My 25,000 km milestone in the murk
Soon afterwards we crossed the Chile – Argentine border for the fourth time. On Christmas day we pedalled still, along the lakeside the inhabitants of nearby Bariloche were coming out to cook meat on barbecues, drink wine, play music and swim. I made my deadline and was reunited with old friends I hadn’t seen in almost two years after a twenty day mission with just one day off my bicycle. So I’m resting over Christmas and the New Year and then I set off north once again through Argentina towards Mendoza and Salta. A volcano spewing ash might make things tricky but as Tim would say “Its only a volcano. What could possibly go wrong?”

Finally… I need a new IPOD this Christmas so if you feel like helping me out by way of a belated Christmas present, even though I got you precisely zip this year, please check out the right hand column of this blog where you should find a blue button where you can donate just three pounds to help me get some music back in my life.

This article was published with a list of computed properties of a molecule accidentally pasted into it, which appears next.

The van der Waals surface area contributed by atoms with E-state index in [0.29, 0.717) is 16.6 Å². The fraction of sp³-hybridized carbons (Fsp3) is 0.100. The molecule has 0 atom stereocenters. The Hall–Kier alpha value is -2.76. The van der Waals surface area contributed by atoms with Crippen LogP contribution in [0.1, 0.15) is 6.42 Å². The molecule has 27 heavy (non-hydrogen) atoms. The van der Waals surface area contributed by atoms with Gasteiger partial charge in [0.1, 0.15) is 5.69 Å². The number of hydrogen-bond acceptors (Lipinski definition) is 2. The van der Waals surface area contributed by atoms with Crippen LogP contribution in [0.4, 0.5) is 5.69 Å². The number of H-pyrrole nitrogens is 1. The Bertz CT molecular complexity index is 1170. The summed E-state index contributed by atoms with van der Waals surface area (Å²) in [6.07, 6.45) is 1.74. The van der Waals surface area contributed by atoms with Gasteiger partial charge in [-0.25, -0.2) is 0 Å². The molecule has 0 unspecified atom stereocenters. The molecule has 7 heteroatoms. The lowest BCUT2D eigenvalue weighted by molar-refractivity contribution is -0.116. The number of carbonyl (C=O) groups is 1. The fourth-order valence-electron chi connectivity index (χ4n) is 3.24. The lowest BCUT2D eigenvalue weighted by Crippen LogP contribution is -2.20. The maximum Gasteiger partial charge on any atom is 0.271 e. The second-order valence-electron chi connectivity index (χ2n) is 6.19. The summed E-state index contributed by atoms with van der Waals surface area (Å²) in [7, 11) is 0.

Have a great New Year

The end of the world and beyond

Cape Town shimmered and blushed like dying embers of a camp fire as I said my silent goodbye to her in the pre-dawn glow. It had felt good to have had a brief stomping ground and a familiar place to roam although once again I had to say goodbye to new friends and itchy feet was an understatement, the urge to move again for those last few weeks was unshakable. In all I had spent three and a half months in the city, living and working in a backpacker´s hostel, waiting out the alternative, the callously bitter winter of Southern Patagonia. My African sun tan had long since faded and the beer belly was making a come back. I´m six whole kilograms heftier thanks in no small part to Castle Lager, regular braais (barbecues), indulgent days and hedonistic nights in the city.

Halloween in Cape Town
I perused my Spanish phrasebook for the first time on the flight to Buenos Aires. On arrival the Argentinian customs official poked curiously around my bike box, I attempted to explain that I was cycling around the world. The look of confusion etched onto the official´s face told me that my cramming hadn´t worked, although I couldn´t be sure if he had failed to understand my ropey Spanglish or just the concept. Maybe ropey doesn´t quite cover it, the only response I heard for days was “como?”. It began to feel like I was in a Fawlty Towers sketch surrounded by Manuels, but really I´m the idiot.